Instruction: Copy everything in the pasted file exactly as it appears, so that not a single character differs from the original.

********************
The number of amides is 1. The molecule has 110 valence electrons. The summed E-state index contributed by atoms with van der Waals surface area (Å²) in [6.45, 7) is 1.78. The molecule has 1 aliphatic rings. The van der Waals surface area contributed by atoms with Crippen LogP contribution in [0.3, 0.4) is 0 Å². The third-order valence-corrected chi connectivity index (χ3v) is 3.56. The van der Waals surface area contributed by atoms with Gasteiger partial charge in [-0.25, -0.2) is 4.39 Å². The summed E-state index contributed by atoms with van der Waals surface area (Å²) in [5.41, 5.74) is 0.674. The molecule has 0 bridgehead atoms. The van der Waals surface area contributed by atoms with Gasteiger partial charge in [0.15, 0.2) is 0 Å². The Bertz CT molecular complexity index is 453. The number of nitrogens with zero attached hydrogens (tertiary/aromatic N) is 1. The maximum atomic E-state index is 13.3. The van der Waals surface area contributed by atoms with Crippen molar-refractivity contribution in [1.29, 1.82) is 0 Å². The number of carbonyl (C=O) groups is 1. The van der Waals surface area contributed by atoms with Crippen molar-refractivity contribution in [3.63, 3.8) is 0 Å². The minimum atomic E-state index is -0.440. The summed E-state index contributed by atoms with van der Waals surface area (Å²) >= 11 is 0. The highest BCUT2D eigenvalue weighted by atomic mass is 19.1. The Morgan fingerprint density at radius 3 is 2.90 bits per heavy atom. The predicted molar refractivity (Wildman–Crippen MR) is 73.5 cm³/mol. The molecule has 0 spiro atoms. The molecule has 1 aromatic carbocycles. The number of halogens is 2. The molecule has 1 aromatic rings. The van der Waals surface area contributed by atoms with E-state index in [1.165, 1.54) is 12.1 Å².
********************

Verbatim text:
The number of amides is 1. The molecule has 110 valence electrons. The summed E-state index contributed by atoms with van der Waals surface area (Å²) in [6.45, 7) is 1.78. The molecule has 1 aliphatic rings. The van der Waals surface area contributed by atoms with Crippen LogP contribution in [0.3, 0.4) is 0 Å². The third-order valence-corrected chi connectivity index (χ3v) is 3.56. The van der Waals surface area contributed by atoms with Gasteiger partial charge in [-0.25, -0.2) is 4.39 Å². The summed E-state index contributed by atoms with van der Waals surface area (Å²) in [5.41, 5.74) is 0.674. The molecule has 0 bridgehead atoms. The van der Waals surface area contributed by atoms with Gasteiger partial charge in [0.15, 0.2) is 0 Å². The Bertz CT molecular complexity index is 453. The number of nitrogens with zero attached hydrogens (tertiary/aromatic N) is 1. The maximum atomic E-state index is 13.3. The van der Waals surface area contributed by atoms with Crippen molar-refractivity contribution in [1.29, 1.82) is 0 Å². The number of carbonyl (C=O) groups is 1. The van der Waals surface area contributed by atoms with Crippen molar-refractivity contribution in [3.63, 3.8) is 0 Å². The minimum atomic E-state index is -0.440. The summed E-state index contributed by atoms with van der Waals surface area (Å²) >= 11 is 0. The highest BCUT2D eigenvalue weighted by atomic mass is 19.1. The Morgan fingerprint density at radius 3 is 2.90 bits per heavy atom. The predicted molar refractivity (Wildman–Crippen MR) is 73.5 cm³/mol. The molecule has 0 spiro atoms. The molecule has 1 aromatic carbocycles. The number of halogens is 2. The molecule has 1 aromatic rings. The van der Waals surface area contributed by atoms with E-state index in [1.165, 1.54) is 12.1 Å².